One of a trio of bills currently in the works in Congress could resolve the re-incorporation squabble.
        There's the legislation that Neal is cosponsoring, The Corporate Patriot Enforcement Act of 2002. A bipartisan Senate bill, the Reversing the Expatriation of Profits Offshore Act, would similarly continue to tax nominally re-incorporating firms as if they were still U.S. companies. Then there's the House-initiated Patriotic Purchasing Act of 2002, which would eliminate firms that re-incorporate offshore from eligibility for federal contracts.
        The frontrunner solution for the moment, however, looks to be a moratorium on re-incorporations until Dec. 31, 2003. The Bush administration said this month that it would support a short-term moratorium, but only if the freeze is a temporary step toward broad-based business tax reforms. "Temporary moves might be appropriate," Olson said at the House hearing. "A moratorium would be preferable to a complete block on these transactions."
        Politicos haven't, however, addressed what impact - if any - a new law would have on taxing U.S. firms that have already achieved re-incorporation.

Bermuda Buckles Down

Meanwhile, the dustup has spilled over into re-incorporation target nations. Bermuda's central bank, for example, has stepped up its vigilance in screening companies that apply for re-incorporation.
        The controversy's spillover notwithstanding, Bermuda's well-educated work force has helped make it a bona fide business center - and one with potent anti-fraud and money-laundering regulations in place. The Caribbean nation has a strong base of companies, particularly in the insurance sector, that have actually relocated their headquarters. "Bermuda wants legitimate business and only legitimate business," Cheryl Lister, who chairs Bermuda's monetary authority, told CNBC. "We are not interested in companies that want to break the laws in their home country."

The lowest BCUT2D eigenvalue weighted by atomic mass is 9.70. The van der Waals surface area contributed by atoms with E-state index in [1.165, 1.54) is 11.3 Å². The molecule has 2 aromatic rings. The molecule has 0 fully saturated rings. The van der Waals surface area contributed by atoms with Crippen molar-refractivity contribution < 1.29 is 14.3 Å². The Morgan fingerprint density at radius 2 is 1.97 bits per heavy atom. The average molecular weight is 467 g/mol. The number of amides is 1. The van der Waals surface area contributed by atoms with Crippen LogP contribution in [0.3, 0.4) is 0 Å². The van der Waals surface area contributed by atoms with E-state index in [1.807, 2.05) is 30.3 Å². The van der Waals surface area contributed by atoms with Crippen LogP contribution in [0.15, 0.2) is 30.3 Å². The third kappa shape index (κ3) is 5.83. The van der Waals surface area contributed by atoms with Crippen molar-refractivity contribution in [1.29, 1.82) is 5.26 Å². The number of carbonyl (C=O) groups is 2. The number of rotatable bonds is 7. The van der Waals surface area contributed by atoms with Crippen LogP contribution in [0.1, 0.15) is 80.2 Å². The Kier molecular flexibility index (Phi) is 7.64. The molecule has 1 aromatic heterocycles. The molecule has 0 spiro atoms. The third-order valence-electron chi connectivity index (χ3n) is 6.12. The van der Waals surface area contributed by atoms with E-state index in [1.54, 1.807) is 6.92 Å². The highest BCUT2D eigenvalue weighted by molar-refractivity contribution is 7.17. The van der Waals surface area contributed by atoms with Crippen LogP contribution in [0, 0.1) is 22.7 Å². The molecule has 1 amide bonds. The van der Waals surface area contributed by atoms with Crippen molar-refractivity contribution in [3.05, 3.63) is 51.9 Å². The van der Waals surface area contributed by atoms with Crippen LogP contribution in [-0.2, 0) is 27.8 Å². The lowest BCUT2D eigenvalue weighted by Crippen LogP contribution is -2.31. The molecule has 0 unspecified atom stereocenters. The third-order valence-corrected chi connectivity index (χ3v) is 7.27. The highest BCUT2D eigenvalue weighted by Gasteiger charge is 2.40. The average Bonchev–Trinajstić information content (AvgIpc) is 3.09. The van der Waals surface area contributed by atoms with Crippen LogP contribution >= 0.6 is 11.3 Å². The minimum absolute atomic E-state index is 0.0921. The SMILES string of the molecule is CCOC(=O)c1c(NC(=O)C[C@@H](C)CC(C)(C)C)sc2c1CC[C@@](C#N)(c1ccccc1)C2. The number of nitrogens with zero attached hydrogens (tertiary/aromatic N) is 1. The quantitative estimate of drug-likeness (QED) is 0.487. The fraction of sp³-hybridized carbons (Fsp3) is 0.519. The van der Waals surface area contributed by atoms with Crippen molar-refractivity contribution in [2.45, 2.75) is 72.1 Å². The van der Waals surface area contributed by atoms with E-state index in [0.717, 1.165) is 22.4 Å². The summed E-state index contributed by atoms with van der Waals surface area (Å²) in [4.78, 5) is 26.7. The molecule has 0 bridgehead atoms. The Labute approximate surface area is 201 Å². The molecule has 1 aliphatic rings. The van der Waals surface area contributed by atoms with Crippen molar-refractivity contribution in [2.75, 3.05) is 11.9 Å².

(Editor's note: Re-incorporation is currently a perfectly legal maneuver.)
Richard Blumenthal
Connecticut State Attorney General Richard Blumenthal (pictured) has asked the U.S. Securities and Exchange Commission to "investigate all the circumstances" of Stanley's May 9 shareholders vote and to block a second vote until the investigation is completed.

Stanley Hopes for Second Shareholder Vote

Back at its Connecticut headquarters, Stanley is readying for a second shareholder vote on re-incorporation. Shareholders actually narrowly approved the re-incorporation in a May 9 vote. The 67.2 percent of all shares supporting the change just attained the needed two-thirds majority.
        That May 9 vote, however, remains shrouded in doubt. Connecticut State Attorney General Richard Blumenthal early this month asked the U.S. Securities and Exchange Commission to "investigate all the circumstances" of Stanley's shareholders vote. Blumenthal further asked the SEC to block a shareholders' vote until the investigation is completed.
        Both Stanley employees and re-incorporation opponents have alleged that the company confused shareholders with conflicting voting information. Union officials, for example, claim that a Stanley letter notified employees that failure to return their ballots would count as a vote against re-incorporation. But shareholders, union officials charge, received a Stanley communication that said that failing to return a proxy would count as a vote for re-incorporation.
        "The company believes," Stanley responded in a statement, "that there is no reason for the revote to be delayed and that the investigation requested today by Connecticut Attorney General Blumenthal is unnecessary and unwarranted."
        The re-incorporation controversy has thrown some high-glare publicity on re-incorporation's major financial impact on Stanley shareholders. That publicity has underscored a recent IRS strategy change that treats offshore company moves as stock sales. That change will leave many Stanley stockholders facing sizeable capital-gains taxes. Shares held more than 12 months by taxpayers in the 27.5-percent and higher tax bracket would face a long-term capital gains tax of 20 percent. Taxpayers in the 15-percent tax bracket would face a 10-percent capital-gains levy.
        Stanley shareholders' combined tax liability will run some $150 million, financial analysts have estimated. But tax savings, countered Vice President of Investor Relations Gerard Gould, will produce larger dividends and higher share prices.
        Stanley is still hoping for the second shareholder vote this summer. Congressional action, however, could make such hopes moot.